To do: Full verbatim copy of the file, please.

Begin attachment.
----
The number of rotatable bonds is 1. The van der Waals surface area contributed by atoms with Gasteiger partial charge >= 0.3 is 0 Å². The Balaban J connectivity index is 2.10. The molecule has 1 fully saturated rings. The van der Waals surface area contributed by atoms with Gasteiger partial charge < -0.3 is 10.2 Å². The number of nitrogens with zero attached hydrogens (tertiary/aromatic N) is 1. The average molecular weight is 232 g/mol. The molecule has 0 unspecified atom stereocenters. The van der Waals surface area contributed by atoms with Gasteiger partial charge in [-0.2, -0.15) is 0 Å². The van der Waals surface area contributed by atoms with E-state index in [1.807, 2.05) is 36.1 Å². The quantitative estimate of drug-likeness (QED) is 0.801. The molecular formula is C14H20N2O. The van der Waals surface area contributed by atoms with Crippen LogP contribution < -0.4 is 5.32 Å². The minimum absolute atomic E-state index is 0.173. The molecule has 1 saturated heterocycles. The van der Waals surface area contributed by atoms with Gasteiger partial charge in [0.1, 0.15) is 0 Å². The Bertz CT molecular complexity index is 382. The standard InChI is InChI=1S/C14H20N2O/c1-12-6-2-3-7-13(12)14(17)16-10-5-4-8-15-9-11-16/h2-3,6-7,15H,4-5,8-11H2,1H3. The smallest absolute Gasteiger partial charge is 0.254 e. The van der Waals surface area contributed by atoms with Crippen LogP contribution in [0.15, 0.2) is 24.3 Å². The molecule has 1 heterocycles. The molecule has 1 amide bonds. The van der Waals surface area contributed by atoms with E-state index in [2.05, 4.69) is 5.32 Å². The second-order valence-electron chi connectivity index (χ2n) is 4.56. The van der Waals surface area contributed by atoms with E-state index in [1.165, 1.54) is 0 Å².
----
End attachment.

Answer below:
The number of rotatable bonds is 1. The van der Waals surface area contributed by atoms with Gasteiger partial charge >= 0.3 is 0 Å². The Balaban J connectivity index is 2.10. The molecule has 1 fully saturated rings. The van der Waals surface area contributed by atoms with Gasteiger partial charge < -0.3 is 10.2 Å². The number of nitrogens with zero attached hydrogens (tertiary/aromatic N) is 1. The average molecular weight is 232 g/mol. The molecule has 0 unspecified atom stereocenters. The van der Waals surface area contributed by atoms with Gasteiger partial charge in [-0.2, -0.15) is 0 Å². The van der Waals surface area contributed by atoms with E-state index in [1.807, 2.05) is 36.1 Å². The quantitative estimate of drug-likeness (QED) is 0.801. The molecular formula is C14H20N2O. The van der Waals surface area contributed by atoms with Crippen LogP contribution < -0.4 is 5.32 Å². The minimum absolute atomic E-state index is 0.173. The molecule has 1 saturated heterocycles. The van der Waals surface area contributed by atoms with Gasteiger partial charge in [0.1, 0.15) is 0 Å². The Bertz CT molecular complexity index is 382. The standard InChI is InChI=1S/C14H20N2O/c1-12-6-2-3-7-13(12)14(17)16-10-5-4-8-15-9-11-16/h2-3,6-7,15H,4-5,8-11H2,1H3. The smallest absolute Gasteiger partial charge is 0.254 e. The van der Waals surface area contributed by atoms with Crippen LogP contribution in [0.15, 0.2) is 24.3 Å². The molecule has 1 heterocycles. The molecule has 1 amide bonds. The van der Waals surface area contributed by atoms with E-state index in [2.05, 4.69) is 5.32 Å². The second-order valence-electron chi connectivity index (χ2n) is 4.56. The van der Waals surface area contributed by atoms with E-state index in [1.165, 1.54) is 0 Å².